Conducting field work -- including planting, tillage, or traffic in general -- after wet weather can cause soil compaction, and in particular sidewall compaction in the seed furrow. The worst cases of sidewall compaction are seen after a field has been planted when the soil was too wet, followed by a period of dry weather. If the soil stays moist, the roots are usually able to grow through the walls of the seed furrow. But if the soil gets dry, the roots can have a harder time growing through that seed furrow wall, and instead grow along the furrow, resulting in what is referred to as sidewall compaction (Figure 1).
Figure 1. Sidewall and seed zone compaction in heavy clay soil.
With corn, the plants might look fine for a while, but the symptoms of this problem will probably show up after the plants get to be several inches tall. Symptoms will look like drought stress, nutrient deficiency, or both (Figures 2 and 3).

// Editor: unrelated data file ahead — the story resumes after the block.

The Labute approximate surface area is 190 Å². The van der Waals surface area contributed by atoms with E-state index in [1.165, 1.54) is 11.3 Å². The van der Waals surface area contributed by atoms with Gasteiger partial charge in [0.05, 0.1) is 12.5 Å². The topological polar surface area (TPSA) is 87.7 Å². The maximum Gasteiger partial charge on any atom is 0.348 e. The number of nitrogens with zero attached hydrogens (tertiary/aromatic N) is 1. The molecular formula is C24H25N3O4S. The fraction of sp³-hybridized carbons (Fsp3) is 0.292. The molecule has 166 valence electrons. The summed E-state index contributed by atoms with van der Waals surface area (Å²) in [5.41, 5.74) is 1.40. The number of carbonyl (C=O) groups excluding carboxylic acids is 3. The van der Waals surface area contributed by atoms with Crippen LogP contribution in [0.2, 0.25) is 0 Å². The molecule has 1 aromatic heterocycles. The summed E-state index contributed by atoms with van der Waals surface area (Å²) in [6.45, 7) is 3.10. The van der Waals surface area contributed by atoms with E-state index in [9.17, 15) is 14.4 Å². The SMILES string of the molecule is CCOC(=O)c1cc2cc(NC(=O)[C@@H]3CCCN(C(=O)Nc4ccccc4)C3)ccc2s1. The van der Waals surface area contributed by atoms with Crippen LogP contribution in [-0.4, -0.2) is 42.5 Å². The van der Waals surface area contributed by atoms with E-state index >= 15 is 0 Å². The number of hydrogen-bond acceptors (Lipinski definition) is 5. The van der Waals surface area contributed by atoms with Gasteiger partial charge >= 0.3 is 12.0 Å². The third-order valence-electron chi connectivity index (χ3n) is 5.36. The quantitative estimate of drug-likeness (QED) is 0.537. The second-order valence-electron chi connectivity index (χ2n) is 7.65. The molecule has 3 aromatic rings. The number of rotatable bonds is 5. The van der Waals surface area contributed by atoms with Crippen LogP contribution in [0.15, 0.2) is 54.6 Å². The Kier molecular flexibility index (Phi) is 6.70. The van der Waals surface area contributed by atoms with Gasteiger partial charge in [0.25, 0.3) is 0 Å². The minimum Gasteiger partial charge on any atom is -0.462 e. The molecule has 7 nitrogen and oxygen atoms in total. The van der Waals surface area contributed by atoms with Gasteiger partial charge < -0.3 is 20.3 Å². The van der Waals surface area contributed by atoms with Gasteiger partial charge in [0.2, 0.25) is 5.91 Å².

Figure 2. Potassium deficiency in a field with sidewall and seed zone compaction in a wet, clayey soil.
Figure 3. Planting into a cold, saturate soil resulted in sidewall compaction which led to crown rot resulting in "chromic" corn.
Since there are not any good ways to fix sidewall compaction once it exists, the best practice would be to avoid creating the problem in the first place. This means waiting until soils are dry enough to plant. The way to test for this is to dig down to the desired planting depth and try to make a ball with the soil. Next, see if the ball will crumble or crack apart, or if it deforms like molding putty. If it crumbles, it is ready to plant. If it deforms, it would be best to wait before resuming field operations. Even waiting as little as half a day could make a big difference.